Lake Louise and The Rocky Mountain Pineapple Dodge
Black coats. Black pants. Hoods up. The wind blows sideways into a crew of roughly nine ski bums lined up for first chair at Lake Louise.
4cms overnight and a hard wind from the west.
It’s November 27th and a few people from the crew have already had more than 15 days on the hill. And while the mountains further west have just been hit by rain events to ridgetop, the top half of The Lake stayed on the snowier side of zero.
The banter in the lift line is both predictable and regional, all in the same go:
“Well with all the rain in Tahoe and Whistler, people are gonna start coming here to ski.”
“Only if you keep up all that Instagrammin, Buck!”
The shield goes up. This crew’s not exactly known for their “grammers”.
They don’t stop mid-slope to take photos. They just ski from top to bottom, arc’ing hard GS turns into the lift line and loading themselves on the Summit Platter, a masochistic poma lift that gauges hard into the t’aints of snowboarders like myself.
Needless to say, they’re hard to keep up with, especially “Bobo”: an ageless, Banff-based 40-something who logs over 2 million feet of vert every ski season.
Bobo’s up ahead. And so’s my friend Jordan, also known as “The Duke of Lake Louise”. The ride up is about seven minutes long, and we’re all trying to shield ourselves from winds that would shut down anything but a surface lift.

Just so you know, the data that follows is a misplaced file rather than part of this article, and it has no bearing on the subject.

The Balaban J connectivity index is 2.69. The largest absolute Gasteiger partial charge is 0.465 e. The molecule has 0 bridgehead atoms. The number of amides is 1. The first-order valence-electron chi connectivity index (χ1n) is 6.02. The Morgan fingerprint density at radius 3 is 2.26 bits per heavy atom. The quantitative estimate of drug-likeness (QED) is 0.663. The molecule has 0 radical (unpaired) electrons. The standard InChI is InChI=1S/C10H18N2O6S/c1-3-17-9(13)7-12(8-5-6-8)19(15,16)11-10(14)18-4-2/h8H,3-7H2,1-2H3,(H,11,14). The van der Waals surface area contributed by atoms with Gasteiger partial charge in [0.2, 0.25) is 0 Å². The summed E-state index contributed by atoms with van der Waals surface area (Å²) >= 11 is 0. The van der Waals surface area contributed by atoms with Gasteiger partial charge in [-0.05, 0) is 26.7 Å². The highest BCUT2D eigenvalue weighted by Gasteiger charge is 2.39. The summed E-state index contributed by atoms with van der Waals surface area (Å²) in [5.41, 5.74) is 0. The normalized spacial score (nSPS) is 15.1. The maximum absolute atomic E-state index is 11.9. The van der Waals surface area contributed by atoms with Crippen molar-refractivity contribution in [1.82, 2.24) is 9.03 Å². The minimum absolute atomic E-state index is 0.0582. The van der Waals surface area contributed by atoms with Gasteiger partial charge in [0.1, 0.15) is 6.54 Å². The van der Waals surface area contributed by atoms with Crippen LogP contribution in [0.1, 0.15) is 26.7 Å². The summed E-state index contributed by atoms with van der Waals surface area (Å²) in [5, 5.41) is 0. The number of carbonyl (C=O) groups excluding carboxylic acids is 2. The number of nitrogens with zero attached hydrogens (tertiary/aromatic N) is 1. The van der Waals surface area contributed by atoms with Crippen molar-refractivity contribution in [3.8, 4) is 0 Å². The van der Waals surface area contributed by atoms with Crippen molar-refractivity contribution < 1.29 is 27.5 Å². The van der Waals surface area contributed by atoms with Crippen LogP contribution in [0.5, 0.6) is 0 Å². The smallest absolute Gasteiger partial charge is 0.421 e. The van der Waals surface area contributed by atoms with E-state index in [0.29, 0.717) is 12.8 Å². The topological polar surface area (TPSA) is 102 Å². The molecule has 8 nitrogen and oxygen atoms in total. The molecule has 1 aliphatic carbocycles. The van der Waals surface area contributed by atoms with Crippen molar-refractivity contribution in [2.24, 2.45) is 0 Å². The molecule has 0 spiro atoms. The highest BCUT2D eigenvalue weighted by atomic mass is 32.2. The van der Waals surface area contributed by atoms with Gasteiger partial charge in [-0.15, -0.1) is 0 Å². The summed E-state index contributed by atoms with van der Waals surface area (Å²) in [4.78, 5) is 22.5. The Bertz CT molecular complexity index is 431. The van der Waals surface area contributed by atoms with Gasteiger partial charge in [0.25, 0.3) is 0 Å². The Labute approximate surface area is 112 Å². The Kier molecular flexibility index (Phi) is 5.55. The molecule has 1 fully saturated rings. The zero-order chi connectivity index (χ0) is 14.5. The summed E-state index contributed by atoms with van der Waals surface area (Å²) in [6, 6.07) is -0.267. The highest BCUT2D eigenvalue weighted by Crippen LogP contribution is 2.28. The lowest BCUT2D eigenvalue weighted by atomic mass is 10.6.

It gives me plenty of time to remember how terrified I was of the poma when I grew up riding here. There’s an old story about a pro snowboarder from California who showed up and talked a big game in town, only to fall off the poma, slide down the headwall and break his leg on one of the lift towers.
So she goes…
A couple days and 11-odd centimetres later, I’m loading the lift with Alexandra “Army” Armstrong, a steezy little power shredder who grew up skiing out East and moved out to The Rockies six years ago. Since then, she’s been patrolling at the Lake, coaching a crew of lady rippers, and making a name for herself in the local freeski comps.
The sun’s out and we blast a few laps on the frontside before the ski patrol—a crew with a reputation for pushing into aggressive terrain—cracks Whitehorn 1.
We merge with an RMF posse and party shred down to Paradise Chair, which takes us up to Paradise Bowl where we do it all over again.
Apparently this is the best start the Lake’s had since 1951, with over 260cms of YTD snowfall. But these crews would be here no matter what.
There’s a reason that The Lake produces such talented shredders: Andrew Sheppard, Eric Hjorleifsen, Chris Rubens and Greg Todds, to name a few.
Steep, rocky lines and a lift that can break the legs of visiting pros.
She can be cold and she can be dry, but she can also turn pineapples into face-plastering pow.
But if you do manage to stop long enough to snap a picture here, make sure you tag it as “Sunshine Village”.